Personal Finance

Car Buying Money Saving Tips

If your family car is on its last leg, you’re probably in the market for a new car. And with the multitude of other family obligations you likely have, keeping the cost affordable is a priority. Of course, this is much easier said than done. A car salesman may recommend vehicles outside your budget, and if you allow yourself to be up-sold, this can create a financial hardship.

Fortunately, there are a number of ways to buy a car and save money in the process. With just a little knowledge and a bit of fortitude, you can help ensure that you don’t overspend when you go to visit the local car dealerships. Consider the following five effective money saving tips:

Go Used

New isn’t always better. Several car dealerships have an excellent selection of well maintained used cars. Check out www.priority1cars.com pre-owned specials and search for vehicles in your price range. Used cars not only cost less, they also hold their value longer. This helps avoid an upside down car loan.

Consider Vehicle Maintenance

Even if you can afford a luxury or more expensive automobile, it is important to consider long-term vehicle costs. Parts for a luxury car are often more expensive, as is routine maintenance such as oil changes and new tires. Additionally, it can cost more to insure these vehicles. Think beyond the car payment and consider other expenses.

Compare Rates

Don’t only focus on the price of the car. Your interest rate is equally important, as this plays a role in your monthly payment. Negotiating the price of the car is only one aspect of financing. Get an auto loan quote from local banks and credit unions, and compare these rates with the dealer’s finance package. You have some control over your interest rate. A good credit score, a down payment and choosing a three or four-year finance term typically justifies the best rates on a car loan.

Wait

Consider waiting until the end of the year. Patience can have a tremendous impact on your pocket. Postpone buying a car until the latter part of the year and you can save money. This is typically when dealerships receive shipments of the newest car models. In an effort to free up space and unload the previous year’s models, dealers host year-end sales. Granted, the selection of vehicles may be limited if you wait. But if you’re flexible and not looking for a particular car, this is an excellent way to save.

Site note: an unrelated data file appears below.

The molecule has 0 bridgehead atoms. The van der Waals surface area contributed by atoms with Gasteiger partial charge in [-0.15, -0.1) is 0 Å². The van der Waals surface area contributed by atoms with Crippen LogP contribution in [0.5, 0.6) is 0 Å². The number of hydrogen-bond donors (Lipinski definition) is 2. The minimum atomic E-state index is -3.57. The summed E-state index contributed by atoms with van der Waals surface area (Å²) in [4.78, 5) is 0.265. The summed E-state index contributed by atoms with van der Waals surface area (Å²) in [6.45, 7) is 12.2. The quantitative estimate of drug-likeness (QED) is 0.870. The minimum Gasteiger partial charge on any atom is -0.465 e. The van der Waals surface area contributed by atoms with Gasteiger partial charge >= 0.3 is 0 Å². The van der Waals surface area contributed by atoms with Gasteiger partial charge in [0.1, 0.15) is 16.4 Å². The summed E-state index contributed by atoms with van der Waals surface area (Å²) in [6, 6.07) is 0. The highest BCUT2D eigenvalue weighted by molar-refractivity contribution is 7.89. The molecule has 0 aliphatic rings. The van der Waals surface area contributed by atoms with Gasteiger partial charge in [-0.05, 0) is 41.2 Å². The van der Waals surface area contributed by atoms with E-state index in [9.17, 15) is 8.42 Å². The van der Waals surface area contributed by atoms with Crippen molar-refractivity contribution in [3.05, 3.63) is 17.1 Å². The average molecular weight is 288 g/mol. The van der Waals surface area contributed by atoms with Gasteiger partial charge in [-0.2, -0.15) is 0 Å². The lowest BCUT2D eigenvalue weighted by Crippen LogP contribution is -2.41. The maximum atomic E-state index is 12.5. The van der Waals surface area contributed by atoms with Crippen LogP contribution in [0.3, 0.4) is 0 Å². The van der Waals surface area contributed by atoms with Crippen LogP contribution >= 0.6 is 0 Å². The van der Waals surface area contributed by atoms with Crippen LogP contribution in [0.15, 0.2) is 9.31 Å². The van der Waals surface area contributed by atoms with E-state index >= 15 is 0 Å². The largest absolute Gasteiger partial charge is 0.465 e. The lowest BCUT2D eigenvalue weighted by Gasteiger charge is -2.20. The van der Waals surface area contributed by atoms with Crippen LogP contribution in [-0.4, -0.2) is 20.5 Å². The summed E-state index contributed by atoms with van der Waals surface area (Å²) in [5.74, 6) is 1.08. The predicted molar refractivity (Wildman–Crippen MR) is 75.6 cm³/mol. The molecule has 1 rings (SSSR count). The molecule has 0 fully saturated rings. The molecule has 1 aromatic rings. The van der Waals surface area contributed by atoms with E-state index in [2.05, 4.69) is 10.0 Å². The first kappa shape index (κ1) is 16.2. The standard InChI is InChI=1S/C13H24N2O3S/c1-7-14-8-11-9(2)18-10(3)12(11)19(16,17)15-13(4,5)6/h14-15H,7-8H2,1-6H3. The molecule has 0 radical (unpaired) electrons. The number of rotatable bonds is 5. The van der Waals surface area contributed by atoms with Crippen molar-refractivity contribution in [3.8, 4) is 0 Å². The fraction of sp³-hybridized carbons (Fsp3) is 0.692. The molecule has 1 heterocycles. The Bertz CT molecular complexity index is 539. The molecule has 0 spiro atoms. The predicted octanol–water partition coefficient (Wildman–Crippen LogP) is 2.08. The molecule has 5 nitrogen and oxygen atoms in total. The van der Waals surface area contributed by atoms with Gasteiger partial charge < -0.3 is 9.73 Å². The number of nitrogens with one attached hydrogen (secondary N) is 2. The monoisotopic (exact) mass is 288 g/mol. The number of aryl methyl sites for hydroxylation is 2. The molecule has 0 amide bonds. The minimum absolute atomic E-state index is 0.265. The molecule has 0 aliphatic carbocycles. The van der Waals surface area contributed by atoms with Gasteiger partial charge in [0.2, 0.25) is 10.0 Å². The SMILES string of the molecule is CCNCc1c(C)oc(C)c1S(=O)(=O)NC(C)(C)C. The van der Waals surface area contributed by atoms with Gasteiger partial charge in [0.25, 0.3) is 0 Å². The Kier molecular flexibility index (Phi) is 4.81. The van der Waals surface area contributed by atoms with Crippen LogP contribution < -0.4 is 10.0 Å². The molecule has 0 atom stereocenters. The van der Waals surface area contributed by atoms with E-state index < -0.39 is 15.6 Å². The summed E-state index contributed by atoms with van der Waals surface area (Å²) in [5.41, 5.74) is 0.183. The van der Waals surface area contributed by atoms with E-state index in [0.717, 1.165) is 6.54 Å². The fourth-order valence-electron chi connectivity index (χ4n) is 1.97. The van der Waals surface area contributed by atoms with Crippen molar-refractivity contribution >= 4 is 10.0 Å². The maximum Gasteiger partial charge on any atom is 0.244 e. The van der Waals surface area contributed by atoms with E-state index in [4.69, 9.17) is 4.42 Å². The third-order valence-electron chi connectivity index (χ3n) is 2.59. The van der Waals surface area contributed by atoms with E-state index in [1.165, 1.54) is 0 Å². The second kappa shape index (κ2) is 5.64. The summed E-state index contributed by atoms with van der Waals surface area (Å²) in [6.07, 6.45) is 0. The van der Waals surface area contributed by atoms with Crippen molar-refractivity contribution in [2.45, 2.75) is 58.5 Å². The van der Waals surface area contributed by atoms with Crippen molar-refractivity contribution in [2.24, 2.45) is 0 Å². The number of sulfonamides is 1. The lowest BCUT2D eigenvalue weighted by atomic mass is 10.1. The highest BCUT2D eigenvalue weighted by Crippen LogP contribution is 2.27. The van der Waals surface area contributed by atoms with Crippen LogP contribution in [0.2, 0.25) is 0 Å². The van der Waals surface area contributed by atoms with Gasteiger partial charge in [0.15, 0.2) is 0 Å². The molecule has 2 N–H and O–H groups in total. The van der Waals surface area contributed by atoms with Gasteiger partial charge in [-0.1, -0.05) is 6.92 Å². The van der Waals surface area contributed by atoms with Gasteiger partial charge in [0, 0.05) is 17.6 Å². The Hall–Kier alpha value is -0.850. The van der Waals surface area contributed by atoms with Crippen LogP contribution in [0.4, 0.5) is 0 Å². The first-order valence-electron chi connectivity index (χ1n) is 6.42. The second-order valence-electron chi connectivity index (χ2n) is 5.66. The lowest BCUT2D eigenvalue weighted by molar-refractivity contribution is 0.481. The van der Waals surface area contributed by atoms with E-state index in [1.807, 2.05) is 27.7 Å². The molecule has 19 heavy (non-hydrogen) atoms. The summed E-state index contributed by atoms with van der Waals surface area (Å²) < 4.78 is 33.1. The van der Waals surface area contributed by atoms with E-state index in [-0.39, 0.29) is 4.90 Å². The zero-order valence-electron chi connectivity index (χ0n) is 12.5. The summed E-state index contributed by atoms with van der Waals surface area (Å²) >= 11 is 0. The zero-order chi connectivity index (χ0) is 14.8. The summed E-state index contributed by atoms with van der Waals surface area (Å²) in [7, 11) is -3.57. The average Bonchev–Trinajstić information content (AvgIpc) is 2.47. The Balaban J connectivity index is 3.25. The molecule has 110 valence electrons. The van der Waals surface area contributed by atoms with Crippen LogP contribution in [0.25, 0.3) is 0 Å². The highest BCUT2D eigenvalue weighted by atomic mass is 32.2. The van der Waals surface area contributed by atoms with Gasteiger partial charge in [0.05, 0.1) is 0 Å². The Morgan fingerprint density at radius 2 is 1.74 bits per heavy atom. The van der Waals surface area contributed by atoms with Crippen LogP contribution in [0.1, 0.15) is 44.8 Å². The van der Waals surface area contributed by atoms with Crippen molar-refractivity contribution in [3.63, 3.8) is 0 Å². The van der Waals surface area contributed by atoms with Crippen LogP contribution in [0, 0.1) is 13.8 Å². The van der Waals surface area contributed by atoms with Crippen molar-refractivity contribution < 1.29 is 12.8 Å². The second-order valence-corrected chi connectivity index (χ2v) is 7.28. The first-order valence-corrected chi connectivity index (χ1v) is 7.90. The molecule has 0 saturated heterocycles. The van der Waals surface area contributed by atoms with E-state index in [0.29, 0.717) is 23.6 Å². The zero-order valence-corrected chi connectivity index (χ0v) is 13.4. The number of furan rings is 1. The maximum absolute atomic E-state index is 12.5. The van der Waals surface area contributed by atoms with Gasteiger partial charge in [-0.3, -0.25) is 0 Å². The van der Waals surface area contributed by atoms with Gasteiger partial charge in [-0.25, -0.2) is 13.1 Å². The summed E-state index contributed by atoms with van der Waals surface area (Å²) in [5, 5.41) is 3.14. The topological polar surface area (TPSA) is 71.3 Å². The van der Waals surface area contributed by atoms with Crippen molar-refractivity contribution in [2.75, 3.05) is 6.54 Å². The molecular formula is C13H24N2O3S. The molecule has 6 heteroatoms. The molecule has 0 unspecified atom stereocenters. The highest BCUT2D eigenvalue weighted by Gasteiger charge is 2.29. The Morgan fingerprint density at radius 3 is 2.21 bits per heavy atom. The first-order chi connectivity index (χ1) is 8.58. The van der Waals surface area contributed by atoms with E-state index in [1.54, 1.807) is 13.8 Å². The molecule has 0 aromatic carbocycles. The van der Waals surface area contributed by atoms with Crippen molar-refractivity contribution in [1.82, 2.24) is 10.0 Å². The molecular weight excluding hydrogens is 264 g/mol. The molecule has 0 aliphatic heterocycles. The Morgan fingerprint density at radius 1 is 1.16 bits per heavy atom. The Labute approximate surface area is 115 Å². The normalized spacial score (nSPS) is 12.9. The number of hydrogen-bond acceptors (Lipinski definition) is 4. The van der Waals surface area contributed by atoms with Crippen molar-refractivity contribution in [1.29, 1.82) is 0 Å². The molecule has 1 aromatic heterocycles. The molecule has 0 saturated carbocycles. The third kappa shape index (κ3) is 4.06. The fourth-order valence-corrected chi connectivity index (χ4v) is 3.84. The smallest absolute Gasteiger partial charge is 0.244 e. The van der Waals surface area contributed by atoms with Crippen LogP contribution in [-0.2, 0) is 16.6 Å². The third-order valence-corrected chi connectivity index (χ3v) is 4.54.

Sell Your Car Yourself

Trade-ins are convenient and easy. But if you’re expecting the dealer to give the highest value for your trade-in, you’re sadly mistaken. In most cases, you’re better off selling the car yourself. A dealership might offer $9,000 for your trade-in, yet the private party value of your car may be around $11,000. The more cash you get for your old car, the more you can put toward your new car.

Don’t let a new car purchase break the bank and take all your extra cash. This is a three, four or five-year commitment. And before signing your name, it is important that you assess whether you can afford the monthly expense.

1 thought on “Car Buying Money Saving Tips

  1. A good friend of mine is in a very bad life/financial situation and needs a new car. She has about $3,000 saved and wants to only put a down-payment of about $1,500-$2,000 for another used car. She’s not being realistic about her options, though. She thinks she’ll be able to get a decent car with a monthly payment of $150 or less (and has – shock, shock – been turned down by several dealerships so far). The problem is that she can’t seem to find a middle-ground between cars that are used but too new for the payment she wants; and cars that are super-old and will need work. I think this is because more people are holding onto and repairing their cars these days. Very tough situation.

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